Evaluating the role of Mr Gauci’s evidence overall, he said: “The critical question for the trial court was not whether Mr Megrahi had been identified beyond reasonable doubt as the purchaser of the clothes. It was whether it had been proved beyond reasonable doubt that Mr Megrahi had participated in the deliberate delivery of the bomb onto the Frankfurt flight from Luqa, with the bomb’s eventual destination being on flight PA 103 from Heathrow. Mr Gauci’s identification of Mr Megrahi as resembling the purchaser was but one of several elements in that proof.”
He continued: “On the first occasion that Mr Gauci was shown a photograph of Mr Megrahi, he picked him out from a group of 12 images. He explained why he had done so under reference to several features of his face, which he described as ‘the same’. When it is noticed that Mr Megrahi was a person who visited the area where the shop was located, and did so on the night before the ingestion of the bomb at Luqa, this identification takes on an air of considerable plausibility especially as it was not disputed that the purchaser was, as Mr Gauci always said, a Libyan.”
Lord Carloway concluded on this appeal ground: “The court accepted [Mr Gauci] as a person who was trying to tell the truth. The court was well entitled to form this view having regard to the manner in which he gave his evidence and the caution which he applied to his identifications. In that regard, the vast experience of the particular judges in such matters is not without significance.”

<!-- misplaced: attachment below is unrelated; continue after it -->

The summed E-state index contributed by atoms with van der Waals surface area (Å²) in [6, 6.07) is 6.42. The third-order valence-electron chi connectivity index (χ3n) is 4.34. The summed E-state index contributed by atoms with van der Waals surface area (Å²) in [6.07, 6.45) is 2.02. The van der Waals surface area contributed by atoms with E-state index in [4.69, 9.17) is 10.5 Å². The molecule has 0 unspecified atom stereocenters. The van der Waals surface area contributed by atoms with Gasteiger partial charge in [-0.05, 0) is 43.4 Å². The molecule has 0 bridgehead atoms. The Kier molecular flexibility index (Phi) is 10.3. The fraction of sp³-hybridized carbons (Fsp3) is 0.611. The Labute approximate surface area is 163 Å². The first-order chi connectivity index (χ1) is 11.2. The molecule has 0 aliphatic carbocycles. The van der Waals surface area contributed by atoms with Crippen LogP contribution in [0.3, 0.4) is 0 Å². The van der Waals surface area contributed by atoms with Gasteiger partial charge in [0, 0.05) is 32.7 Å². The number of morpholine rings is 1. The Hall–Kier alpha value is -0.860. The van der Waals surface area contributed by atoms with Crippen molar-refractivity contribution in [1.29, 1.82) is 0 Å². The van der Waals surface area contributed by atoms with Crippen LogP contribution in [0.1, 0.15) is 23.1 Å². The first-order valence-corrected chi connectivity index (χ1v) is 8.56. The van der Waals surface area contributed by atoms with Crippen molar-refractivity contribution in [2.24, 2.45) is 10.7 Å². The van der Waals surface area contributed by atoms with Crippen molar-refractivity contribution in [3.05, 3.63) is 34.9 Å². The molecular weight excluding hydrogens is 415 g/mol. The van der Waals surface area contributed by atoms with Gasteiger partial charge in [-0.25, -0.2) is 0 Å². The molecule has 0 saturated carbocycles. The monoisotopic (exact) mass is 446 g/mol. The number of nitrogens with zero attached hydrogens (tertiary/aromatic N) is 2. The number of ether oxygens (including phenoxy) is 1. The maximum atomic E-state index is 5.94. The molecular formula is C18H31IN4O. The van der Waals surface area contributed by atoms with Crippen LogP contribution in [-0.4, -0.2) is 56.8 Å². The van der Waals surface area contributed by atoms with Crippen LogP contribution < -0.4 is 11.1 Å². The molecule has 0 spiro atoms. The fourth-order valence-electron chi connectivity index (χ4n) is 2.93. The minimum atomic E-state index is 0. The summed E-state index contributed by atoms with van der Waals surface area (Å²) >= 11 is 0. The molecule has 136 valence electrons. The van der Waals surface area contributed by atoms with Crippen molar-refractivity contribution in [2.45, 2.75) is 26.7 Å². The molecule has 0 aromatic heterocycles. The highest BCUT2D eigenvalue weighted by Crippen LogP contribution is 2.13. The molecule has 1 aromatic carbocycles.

Already the defence’s position
The second appeal ground contended that the Crown had failed to disclose specific documents to the defence. These included police documents relating to Mr Gauci’s identification of Mr Megrahi was well as the content of certain CIA cables relating to the testimony of Abdul Majid, an alleged double agent who defected from the Libyan intelligence service who testified that Mr Megrahi was a member of the Libyan security organisation JSO. It was contended that the disclosure of these materials would have created a real possibility of a different verdict.
Addressing the legal test for this appeal ground, Lord Carloway said: “The critical question was whether, after taking full account of all the circumstances of the trial, there was a real possibility that the jury might have come to a different verdict if the material, which ought to have been disclosed, had been available to the defence.”
Evaluating the documents relating to identification, he said: “None of the material provided grounds for objecting to either the parade or dock identifications beyond those already available to the defence. It had already been the defence’s position, relative to their plea in bar of trial on the basis of pre-trial publicity, that Mr Gauci had seen many images of Mr Megrahi prior to the identity parade.”
On the CIA cables, he said: “These cables were disclosed, albeit belatedly, at the trial. The Crown have explained why the gradual disclosure took place. The matter became academic since the court rejected the evidence of Mr Majid except in relation to the structure of the Libyan JSO, which was not challenged.”
For these reasons, both grounds of appeal were rejected and the appeal against conviction was refused.
© Scottish Legal News Ltd 2021